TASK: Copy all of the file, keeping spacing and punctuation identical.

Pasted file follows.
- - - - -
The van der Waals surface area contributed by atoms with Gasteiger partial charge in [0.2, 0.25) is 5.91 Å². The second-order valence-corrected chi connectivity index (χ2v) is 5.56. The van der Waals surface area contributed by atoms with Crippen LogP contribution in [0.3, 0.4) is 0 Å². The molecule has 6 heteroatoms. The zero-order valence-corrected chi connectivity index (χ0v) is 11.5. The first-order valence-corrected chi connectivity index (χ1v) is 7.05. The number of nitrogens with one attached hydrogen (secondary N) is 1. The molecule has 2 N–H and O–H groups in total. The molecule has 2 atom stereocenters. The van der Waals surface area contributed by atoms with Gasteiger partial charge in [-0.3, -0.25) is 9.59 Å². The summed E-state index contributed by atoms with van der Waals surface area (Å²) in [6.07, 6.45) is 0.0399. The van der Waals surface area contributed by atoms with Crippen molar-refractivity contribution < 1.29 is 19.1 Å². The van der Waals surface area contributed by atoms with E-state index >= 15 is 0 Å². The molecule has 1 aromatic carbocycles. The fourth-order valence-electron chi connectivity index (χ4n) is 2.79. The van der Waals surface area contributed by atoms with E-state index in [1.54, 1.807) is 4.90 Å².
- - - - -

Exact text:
The van der Waals surface area contributed by atoms with Gasteiger partial charge in [0.2, 0.25) is 5.91 Å². The second-order valence-corrected chi connectivity index (χ2v) is 5.56. The van der Waals surface area contributed by atoms with Crippen LogP contribution in [0.3, 0.4) is 0 Å². The molecule has 6 heteroatoms. The zero-order valence-corrected chi connectivity index (χ0v) is 11.5. The first-order valence-corrected chi connectivity index (χ1v) is 7.05. The number of nitrogens with one attached hydrogen (secondary N) is 1. The molecule has 2 N–H and O–H groups in total. The molecule has 2 atom stereocenters. The van der Waals surface area contributed by atoms with Gasteiger partial charge in [-0.3, -0.25) is 9.59 Å². The summed E-state index contributed by atoms with van der Waals surface area (Å²) in [6.07, 6.45) is 0.0399. The van der Waals surface area contributed by atoms with Crippen molar-refractivity contribution < 1.29 is 19.1 Å². The van der Waals surface area contributed by atoms with E-state index >= 15 is 0 Å². The molecule has 1 aromatic carbocycles. The fourth-order valence-electron chi connectivity index (χ4n) is 2.79. The van der Waals surface area contributed by atoms with E-state index in [1.54, 1.807) is 4.90 Å².